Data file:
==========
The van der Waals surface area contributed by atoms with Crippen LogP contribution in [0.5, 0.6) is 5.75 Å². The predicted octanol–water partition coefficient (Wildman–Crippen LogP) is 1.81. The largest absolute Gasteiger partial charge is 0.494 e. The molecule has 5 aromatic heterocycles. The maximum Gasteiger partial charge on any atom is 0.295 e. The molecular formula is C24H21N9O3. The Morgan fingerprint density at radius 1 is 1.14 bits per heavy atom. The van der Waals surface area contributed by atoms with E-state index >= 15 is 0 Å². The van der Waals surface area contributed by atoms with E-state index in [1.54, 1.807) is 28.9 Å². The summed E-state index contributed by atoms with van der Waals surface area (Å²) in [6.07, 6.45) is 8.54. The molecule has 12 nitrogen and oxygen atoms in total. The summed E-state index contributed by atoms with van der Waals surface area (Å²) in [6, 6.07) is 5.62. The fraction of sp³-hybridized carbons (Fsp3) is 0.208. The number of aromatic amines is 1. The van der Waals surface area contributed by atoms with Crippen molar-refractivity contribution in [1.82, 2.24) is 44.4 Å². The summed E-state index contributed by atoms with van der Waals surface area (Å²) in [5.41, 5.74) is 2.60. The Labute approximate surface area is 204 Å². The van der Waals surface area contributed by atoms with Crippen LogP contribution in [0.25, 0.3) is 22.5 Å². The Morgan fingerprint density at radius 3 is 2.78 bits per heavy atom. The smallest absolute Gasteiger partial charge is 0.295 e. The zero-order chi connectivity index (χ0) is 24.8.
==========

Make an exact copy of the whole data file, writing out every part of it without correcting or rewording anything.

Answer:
The van der Waals surface area contributed by atoms with Crippen LogP contribution in [0.5, 0.6) is 5.75 Å². The predicted octanol–water partition coefficient (Wildman–Crippen LogP) is 1.81. The largest absolute Gasteiger partial charge is 0.494 e. The molecule has 5 aromatic heterocycles. The maximum Gasteiger partial charge on any atom is 0.295 e. The molecular formula is C24H21N9O3. The Morgan fingerprint density at radius 1 is 1.14 bits per heavy atom. The van der Waals surface area contributed by atoms with E-state index >= 15 is 0 Å². The van der Waals surface area contributed by atoms with E-state index in [1.54, 1.807) is 28.9 Å². The summed E-state index contributed by atoms with van der Waals surface area (Å²) in [6.07, 6.45) is 8.54. The molecule has 12 nitrogen and oxygen atoms in total. The summed E-state index contributed by atoms with van der Waals surface area (Å²) in [6, 6.07) is 5.62. The fraction of sp³-hybridized carbons (Fsp3) is 0.208. The number of aromatic amines is 1. The van der Waals surface area contributed by atoms with Crippen molar-refractivity contribution in [1.82, 2.24) is 44.4 Å². The summed E-state index contributed by atoms with van der Waals surface area (Å²) in [5.41, 5.74) is 2.60. The Labute approximate surface area is 204 Å². The van der Waals surface area contributed by atoms with Crippen LogP contribution in [0.25, 0.3) is 22.5 Å². The Morgan fingerprint density at radius 3 is 2.78 bits per heavy atom. The smallest absolute Gasteiger partial charge is 0.295 e. The zero-order chi connectivity index (χ0) is 24.8.